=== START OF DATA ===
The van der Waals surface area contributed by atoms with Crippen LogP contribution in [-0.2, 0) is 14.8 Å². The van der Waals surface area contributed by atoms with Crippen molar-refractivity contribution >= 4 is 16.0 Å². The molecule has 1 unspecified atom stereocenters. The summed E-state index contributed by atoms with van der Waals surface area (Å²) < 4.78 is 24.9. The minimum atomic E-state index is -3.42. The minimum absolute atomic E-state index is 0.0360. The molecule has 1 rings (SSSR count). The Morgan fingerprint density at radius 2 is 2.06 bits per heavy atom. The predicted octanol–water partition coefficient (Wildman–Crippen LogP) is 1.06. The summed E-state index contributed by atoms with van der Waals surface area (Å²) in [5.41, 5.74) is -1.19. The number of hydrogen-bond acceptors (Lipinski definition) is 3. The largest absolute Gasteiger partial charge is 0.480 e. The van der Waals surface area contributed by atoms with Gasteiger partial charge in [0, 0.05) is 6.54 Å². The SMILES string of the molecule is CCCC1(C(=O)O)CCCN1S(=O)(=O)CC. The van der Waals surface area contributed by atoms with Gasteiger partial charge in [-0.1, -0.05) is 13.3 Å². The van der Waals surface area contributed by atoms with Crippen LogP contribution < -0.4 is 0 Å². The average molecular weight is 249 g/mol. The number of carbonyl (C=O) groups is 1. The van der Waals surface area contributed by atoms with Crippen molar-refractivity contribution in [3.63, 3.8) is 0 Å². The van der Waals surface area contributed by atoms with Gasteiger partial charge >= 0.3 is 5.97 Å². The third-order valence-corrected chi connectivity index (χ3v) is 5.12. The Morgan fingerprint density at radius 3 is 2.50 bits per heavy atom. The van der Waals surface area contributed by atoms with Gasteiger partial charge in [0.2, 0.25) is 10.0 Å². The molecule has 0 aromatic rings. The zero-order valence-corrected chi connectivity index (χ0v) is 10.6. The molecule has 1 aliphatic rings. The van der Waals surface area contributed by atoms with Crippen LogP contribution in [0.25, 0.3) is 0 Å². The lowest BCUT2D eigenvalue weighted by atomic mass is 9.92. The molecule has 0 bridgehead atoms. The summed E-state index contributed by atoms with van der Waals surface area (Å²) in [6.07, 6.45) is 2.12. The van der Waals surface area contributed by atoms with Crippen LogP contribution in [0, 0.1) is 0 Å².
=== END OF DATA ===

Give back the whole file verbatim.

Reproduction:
The van der Waals surface area contributed by atoms with Crippen LogP contribution in [-0.2, 0) is 14.8 Å². The van der Waals surface area contributed by atoms with Crippen molar-refractivity contribution >= 4 is 16.0 Å². The molecule has 1 unspecified atom stereocenters. The summed E-state index contributed by atoms with van der Waals surface area (Å²) < 4.78 is 24.9. The minimum atomic E-state index is -3.42. The minimum absolute atomic E-state index is 0.0360. The molecule has 1 rings (SSSR count). The Morgan fingerprint density at radius 2 is 2.06 bits per heavy atom. The predicted octanol–water partition coefficient (Wildman–Crippen LogP) is 1.06. The summed E-state index contributed by atoms with van der Waals surface area (Å²) in [5.41, 5.74) is -1.19. The number of hydrogen-bond acceptors (Lipinski definition) is 3. The largest absolute Gasteiger partial charge is 0.480 e. The van der Waals surface area contributed by atoms with Gasteiger partial charge in [0, 0.05) is 6.54 Å². The SMILES string of the molecule is CCCC1(C(=O)O)CCCN1S(=O)(=O)CC. The van der Waals surface area contributed by atoms with Gasteiger partial charge in [-0.1, -0.05) is 13.3 Å². The van der Waals surface area contributed by atoms with Crippen LogP contribution < -0.4 is 0 Å². The average molecular weight is 249 g/mol. The number of carbonyl (C=O) groups is 1. The van der Waals surface area contributed by atoms with Crippen molar-refractivity contribution in [3.63, 3.8) is 0 Å². The van der Waals surface area contributed by atoms with Gasteiger partial charge >= 0.3 is 5.97 Å². The third-order valence-corrected chi connectivity index (χ3v) is 5.12. The Morgan fingerprint density at radius 3 is 2.50 bits per heavy atom. The van der Waals surface area contributed by atoms with Gasteiger partial charge in [0.2, 0.25) is 10.0 Å². The molecule has 0 aromatic rings. The zero-order valence-corrected chi connectivity index (χ0v) is 10.6. The molecule has 1 aliphatic rings. The van der Waals surface area contributed by atoms with Crippen LogP contribution in [0.25, 0.3) is 0 Å². The lowest BCUT2D eigenvalue weighted by atomic mass is 9.92. The molecule has 0 bridgehead atoms. The summed E-state index contributed by atoms with van der Waals surface area (Å²) in [6.07, 6.45) is 2.12. The van der Waals surface area contributed by atoms with Crippen LogP contribution in [0, 0.1) is 0 Å².